The first thing I changed out was the bow.  I wanted MOAR POWER!  So I decided to go for a double bow.  Each bow is a 3/4" PVC pipe with different lengths of fiberglass rods inside. I simply scaled this bow to 4 feet, and made two of them:

A few tips if you're making this (i forget if he covers this in the video):

  • - fiberglass is nasty.  Wear an n95 mask (we've all go lots of those now haha).
  • - wrap masking tape around where you're cutting to prevent spintering
  • - go light on the tape holding the rods together - it's a tight fit into the PVC pipe!  A good way to do this is to make the helix angle of your tape wrapping relatively high.

Once I finished the bows, it was on to the hard part: mounting them! The original bow didn't have fiberglass rods inside, so we had just drilled holes in it and screwed it in. To mount the new bows, I simply drilled two holes into a short 2x4 and put the bows in.  I used a hodgepodge of whatever mounting hardware I could find around my garage to mount this onto the 2x4 block onto the front of the ballista. I had to reinforce it later because the bow tore itself off the front of the frame upon the first fire:

This means that there's a lot of energy left over at the end of the firing, so the efficiency of this bow is probably very low.  To fix this, I shifted from wooden arrows/bolts to using leftover fiberglass rod, which happened to be the perfect diameter.  I also 3d printed fins for the back to give the bowstring something to push against.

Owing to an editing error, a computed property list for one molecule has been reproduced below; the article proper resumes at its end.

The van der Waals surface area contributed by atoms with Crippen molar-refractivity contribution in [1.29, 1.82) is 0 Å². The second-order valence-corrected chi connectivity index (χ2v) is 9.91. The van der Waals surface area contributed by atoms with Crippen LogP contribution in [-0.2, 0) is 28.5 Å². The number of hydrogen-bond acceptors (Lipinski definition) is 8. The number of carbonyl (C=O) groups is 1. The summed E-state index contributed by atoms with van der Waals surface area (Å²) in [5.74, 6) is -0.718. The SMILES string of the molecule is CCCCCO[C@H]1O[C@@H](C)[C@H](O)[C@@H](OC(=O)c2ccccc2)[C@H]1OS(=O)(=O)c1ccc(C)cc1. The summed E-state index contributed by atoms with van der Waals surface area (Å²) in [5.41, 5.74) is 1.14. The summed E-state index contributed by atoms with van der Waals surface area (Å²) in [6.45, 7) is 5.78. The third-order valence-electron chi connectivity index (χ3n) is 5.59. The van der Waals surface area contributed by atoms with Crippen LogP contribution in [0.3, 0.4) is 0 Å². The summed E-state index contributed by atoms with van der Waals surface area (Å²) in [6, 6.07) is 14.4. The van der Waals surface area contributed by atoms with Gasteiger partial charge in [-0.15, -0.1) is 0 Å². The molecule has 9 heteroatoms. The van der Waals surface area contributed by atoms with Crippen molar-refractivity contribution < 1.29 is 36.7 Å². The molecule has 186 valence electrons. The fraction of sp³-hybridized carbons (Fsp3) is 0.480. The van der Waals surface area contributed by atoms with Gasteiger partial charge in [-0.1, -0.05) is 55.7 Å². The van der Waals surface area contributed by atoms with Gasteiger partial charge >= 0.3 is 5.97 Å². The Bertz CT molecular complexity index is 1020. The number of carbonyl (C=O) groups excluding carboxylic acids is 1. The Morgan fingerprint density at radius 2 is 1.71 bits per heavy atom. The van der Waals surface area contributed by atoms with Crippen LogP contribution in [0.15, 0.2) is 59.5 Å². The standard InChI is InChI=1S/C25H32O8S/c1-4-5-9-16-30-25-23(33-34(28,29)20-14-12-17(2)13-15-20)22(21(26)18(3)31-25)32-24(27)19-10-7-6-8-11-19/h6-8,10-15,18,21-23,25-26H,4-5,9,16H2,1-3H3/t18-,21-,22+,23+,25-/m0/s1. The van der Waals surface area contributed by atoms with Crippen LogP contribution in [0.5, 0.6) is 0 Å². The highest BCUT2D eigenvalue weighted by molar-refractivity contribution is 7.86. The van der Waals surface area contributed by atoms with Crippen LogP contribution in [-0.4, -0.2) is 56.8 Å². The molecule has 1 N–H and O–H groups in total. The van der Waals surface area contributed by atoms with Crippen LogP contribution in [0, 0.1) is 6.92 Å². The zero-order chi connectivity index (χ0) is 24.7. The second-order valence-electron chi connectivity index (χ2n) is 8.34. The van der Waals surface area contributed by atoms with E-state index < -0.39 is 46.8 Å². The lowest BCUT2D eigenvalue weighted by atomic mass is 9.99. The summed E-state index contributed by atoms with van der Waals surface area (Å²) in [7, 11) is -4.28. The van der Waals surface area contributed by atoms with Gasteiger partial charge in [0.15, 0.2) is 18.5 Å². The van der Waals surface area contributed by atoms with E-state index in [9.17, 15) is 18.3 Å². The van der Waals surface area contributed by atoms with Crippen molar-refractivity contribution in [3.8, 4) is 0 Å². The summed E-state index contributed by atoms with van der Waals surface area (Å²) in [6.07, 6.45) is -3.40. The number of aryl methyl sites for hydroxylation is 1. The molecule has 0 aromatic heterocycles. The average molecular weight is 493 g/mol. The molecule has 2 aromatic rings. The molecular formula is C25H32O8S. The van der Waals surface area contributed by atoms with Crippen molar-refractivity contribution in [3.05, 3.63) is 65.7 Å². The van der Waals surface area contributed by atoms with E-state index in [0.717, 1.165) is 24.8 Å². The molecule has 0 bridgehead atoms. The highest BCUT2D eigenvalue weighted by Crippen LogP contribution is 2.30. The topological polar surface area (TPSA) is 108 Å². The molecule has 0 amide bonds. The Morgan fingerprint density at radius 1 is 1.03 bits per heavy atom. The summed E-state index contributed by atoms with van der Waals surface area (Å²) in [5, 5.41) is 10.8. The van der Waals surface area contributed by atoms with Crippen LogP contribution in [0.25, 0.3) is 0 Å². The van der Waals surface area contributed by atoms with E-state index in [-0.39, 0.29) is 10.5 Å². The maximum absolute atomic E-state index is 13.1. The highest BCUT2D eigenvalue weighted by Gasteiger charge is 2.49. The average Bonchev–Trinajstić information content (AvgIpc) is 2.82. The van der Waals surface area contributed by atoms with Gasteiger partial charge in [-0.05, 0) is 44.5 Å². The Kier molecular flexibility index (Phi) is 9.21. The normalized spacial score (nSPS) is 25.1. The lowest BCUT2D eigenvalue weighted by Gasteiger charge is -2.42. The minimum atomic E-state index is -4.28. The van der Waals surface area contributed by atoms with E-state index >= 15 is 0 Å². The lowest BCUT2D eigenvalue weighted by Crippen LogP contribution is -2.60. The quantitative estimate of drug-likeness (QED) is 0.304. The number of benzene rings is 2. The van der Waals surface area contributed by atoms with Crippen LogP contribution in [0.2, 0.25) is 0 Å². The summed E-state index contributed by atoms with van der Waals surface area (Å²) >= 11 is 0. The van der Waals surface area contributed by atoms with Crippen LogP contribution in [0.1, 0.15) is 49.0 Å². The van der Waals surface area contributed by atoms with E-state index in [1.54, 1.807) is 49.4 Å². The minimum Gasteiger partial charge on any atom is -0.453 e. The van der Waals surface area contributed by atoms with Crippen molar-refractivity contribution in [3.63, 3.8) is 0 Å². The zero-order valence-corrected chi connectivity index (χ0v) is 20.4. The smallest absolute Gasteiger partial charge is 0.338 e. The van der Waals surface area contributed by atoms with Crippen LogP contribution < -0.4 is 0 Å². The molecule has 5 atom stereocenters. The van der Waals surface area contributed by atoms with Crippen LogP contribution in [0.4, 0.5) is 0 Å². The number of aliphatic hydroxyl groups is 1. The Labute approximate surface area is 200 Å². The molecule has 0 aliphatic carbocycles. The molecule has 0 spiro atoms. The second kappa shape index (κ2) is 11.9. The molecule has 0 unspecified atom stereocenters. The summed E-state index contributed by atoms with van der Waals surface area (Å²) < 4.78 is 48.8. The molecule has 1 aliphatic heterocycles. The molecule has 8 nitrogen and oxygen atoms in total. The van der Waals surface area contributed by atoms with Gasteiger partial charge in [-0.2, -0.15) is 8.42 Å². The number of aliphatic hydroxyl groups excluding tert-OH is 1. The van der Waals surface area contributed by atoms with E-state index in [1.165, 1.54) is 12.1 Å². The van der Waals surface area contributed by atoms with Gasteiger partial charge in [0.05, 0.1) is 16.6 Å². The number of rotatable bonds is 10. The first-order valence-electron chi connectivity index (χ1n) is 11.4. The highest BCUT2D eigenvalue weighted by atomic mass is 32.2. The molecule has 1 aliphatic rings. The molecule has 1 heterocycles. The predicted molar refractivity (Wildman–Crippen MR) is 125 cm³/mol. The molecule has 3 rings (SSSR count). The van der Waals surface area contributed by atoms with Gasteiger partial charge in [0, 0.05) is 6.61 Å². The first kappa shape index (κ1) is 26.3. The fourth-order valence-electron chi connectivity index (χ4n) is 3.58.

The next problem was the draw weight.  It was too heavy!  The rachet system, which uses just a 1/2" pvc pipe as an axle and spool, was binding in the wooden hole that it spun in.  To fix this, I added a pulley to half the effective draw weight on the rachet system.  I also had to add some sketchy idlers to keep the pulling rope level with the frame:

problem solved!  Now onto the next problem: the trigger.  The original trigger was an L-shaped hook that latched into a small carabiner on the bowstring.  To fire, you used a string to pull the L out of the eye, releasing the string.  I don't have a picture, so here's something similar I found on the interwebs:

With the new bow, the L hook thing was bending, and when I replaced it with a stronger version, the friction between it and the eye was too strong and I couldn't pull it out.  So I bought a cheap archery arrow release from amazon, removed the strap, and used that.  It's designed to be able to hold strong loads but still release with very little force.  It's almost as if it were designed to draw and release bowstrings!  Anyway, that worked great.

The final change I made was the base, which you can see in the earlier photo.  There's also a hinge-mounted 2x4 on the front that props up the whole thing.

The hinge allows the whole thing to fold flat for storage.  

With all of these changes, it works great.  I was able to embed one of the fiberglass rods into the fence in my backyard from about thirty feet away, shooting flat!  Overall, I'm really happy with the power I managed to add in such a sort time and for so cheap.